Capt. Mike Hogan reported that Matt Rissell and crew enjoyed an epic night in the hole earlier this week, with Hogy Pro Tails producing about 50 fish, with a dozen bass between 28 and 36-inches, with stripers below 25-inches, and several 15-pound bluefish. What the fish are feeding on isn’t clear, but at this time of year there are typically large schools of peanut bunker, small sea herring, silversides, and sand eels around.
The hours between dusk and dawn are also prime eeling time, but with large bluefish in good numbers, it can make for an expensive trip, as the choppers love to shorten snakes. If you end up with a chopped up eel, keep feeding it back to the fish and set hard when the rat-a-tat-tat is felt and hope that the hook is set in the corner of the mouth. Big bluefish might not be as highly sought after as bass, but they provide a much more lively experience, particularly when you have to land them.
Down along the islands, there are plenty of schoolies in around the rocks that will take smaller, walk-the-dog plugs such as Rebel Jumpin’ Minnows, Heddon Zara Spooks, or MirrOlures, with some bluefish mixed in, but if you are looking for larger fish, then white or yellow pencil poppers, stickbaits, and metal lip swimmers are the way to go if you prefer plugging.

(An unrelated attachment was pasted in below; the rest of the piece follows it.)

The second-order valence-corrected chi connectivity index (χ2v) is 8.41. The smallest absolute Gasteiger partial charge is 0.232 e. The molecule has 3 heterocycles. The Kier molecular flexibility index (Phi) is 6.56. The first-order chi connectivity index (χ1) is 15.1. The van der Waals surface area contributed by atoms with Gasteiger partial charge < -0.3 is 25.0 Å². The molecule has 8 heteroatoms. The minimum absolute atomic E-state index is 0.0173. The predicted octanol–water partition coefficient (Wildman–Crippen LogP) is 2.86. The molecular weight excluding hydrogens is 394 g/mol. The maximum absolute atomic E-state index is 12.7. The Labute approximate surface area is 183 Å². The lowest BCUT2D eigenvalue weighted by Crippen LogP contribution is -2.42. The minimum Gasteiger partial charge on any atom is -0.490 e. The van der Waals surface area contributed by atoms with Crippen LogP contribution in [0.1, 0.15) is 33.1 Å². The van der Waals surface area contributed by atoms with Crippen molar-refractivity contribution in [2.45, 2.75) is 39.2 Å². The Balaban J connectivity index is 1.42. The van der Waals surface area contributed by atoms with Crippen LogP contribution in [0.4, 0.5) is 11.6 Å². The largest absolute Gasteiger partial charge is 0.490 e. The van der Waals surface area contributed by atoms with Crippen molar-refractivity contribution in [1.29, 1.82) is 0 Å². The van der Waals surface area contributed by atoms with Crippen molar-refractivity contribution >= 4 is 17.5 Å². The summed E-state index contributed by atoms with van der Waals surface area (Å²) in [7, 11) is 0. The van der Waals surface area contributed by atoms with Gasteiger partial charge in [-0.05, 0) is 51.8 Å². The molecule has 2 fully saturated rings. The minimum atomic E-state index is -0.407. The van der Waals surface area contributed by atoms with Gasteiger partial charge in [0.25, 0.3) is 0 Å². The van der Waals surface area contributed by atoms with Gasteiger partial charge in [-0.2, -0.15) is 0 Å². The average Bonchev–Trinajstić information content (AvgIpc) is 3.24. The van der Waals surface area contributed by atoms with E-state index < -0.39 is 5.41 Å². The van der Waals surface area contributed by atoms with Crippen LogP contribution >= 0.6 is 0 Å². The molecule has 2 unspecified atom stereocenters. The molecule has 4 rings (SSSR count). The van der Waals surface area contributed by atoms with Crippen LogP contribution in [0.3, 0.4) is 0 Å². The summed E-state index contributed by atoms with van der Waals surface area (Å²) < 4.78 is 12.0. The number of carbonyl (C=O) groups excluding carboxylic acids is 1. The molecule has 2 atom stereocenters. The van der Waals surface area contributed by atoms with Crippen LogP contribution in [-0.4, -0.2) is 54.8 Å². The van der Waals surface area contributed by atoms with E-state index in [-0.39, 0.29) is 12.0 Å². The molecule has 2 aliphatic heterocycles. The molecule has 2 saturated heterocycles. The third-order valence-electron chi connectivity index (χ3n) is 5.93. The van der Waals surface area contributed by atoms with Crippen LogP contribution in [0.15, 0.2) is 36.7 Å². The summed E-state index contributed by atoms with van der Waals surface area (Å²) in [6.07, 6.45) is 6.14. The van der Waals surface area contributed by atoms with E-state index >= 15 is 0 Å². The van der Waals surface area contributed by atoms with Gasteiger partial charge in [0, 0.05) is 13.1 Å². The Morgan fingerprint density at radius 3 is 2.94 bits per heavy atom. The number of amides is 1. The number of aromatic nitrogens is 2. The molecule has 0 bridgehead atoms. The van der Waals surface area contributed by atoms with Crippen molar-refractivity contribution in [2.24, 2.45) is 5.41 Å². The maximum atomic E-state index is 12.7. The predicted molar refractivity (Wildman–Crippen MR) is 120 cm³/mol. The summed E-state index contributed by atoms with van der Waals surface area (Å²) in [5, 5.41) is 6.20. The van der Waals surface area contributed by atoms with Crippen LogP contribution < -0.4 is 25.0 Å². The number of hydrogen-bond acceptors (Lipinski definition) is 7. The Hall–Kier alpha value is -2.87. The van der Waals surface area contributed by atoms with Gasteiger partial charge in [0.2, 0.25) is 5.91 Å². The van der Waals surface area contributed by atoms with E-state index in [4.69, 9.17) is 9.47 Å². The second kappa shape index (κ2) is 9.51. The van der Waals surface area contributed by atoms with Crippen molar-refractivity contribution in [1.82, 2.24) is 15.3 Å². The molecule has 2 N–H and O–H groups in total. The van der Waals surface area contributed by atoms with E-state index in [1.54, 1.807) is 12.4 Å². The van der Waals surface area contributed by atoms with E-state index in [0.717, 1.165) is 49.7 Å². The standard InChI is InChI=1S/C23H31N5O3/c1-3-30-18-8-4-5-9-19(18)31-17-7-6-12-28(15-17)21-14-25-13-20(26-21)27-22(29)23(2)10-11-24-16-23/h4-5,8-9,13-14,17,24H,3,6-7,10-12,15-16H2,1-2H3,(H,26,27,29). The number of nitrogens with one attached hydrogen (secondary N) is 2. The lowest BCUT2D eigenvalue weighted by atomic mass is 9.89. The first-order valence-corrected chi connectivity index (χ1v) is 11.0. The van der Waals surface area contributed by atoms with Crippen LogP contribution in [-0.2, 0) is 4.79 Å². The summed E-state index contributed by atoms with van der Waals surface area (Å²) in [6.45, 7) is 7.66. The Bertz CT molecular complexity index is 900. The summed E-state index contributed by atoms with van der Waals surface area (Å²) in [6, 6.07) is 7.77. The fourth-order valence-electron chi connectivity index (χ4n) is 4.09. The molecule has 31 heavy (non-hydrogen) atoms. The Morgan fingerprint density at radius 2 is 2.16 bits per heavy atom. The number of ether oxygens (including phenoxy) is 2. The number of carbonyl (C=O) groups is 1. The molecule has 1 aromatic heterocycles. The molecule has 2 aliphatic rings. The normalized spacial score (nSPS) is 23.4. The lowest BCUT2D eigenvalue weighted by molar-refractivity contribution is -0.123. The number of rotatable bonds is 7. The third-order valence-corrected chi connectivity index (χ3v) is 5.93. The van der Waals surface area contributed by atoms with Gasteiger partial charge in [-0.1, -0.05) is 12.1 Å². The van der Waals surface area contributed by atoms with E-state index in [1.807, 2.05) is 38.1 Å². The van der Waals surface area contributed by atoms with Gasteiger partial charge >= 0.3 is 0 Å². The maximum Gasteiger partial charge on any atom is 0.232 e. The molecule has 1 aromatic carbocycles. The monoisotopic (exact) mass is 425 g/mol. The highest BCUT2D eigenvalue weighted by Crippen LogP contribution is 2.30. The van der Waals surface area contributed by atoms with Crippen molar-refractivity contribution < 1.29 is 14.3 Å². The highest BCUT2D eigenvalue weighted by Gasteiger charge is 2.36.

Ten-inch bone or bubblegum Hogy’s are a great choice for working the rocks if you prefer artificials as opposed to live eels, but Phil Stanton reported that he has been able to produce at least a few lower 30-inch bass on each of his trips around the islands, even during daylight hours.
Unpredictability is the key word right now around our local archipelago, but the turn of the tide is a good time to target activity in Robinson’s and Quick’s, with Tom Boerning reporting that he ran into some schools of big bluefish pushing bait in Quick’s on Tuesday morning and also managed a 36-inch bass. With the winds kicking up even more than usual in the afternoon this week, getting an early start, and that means before first light, is a good idea.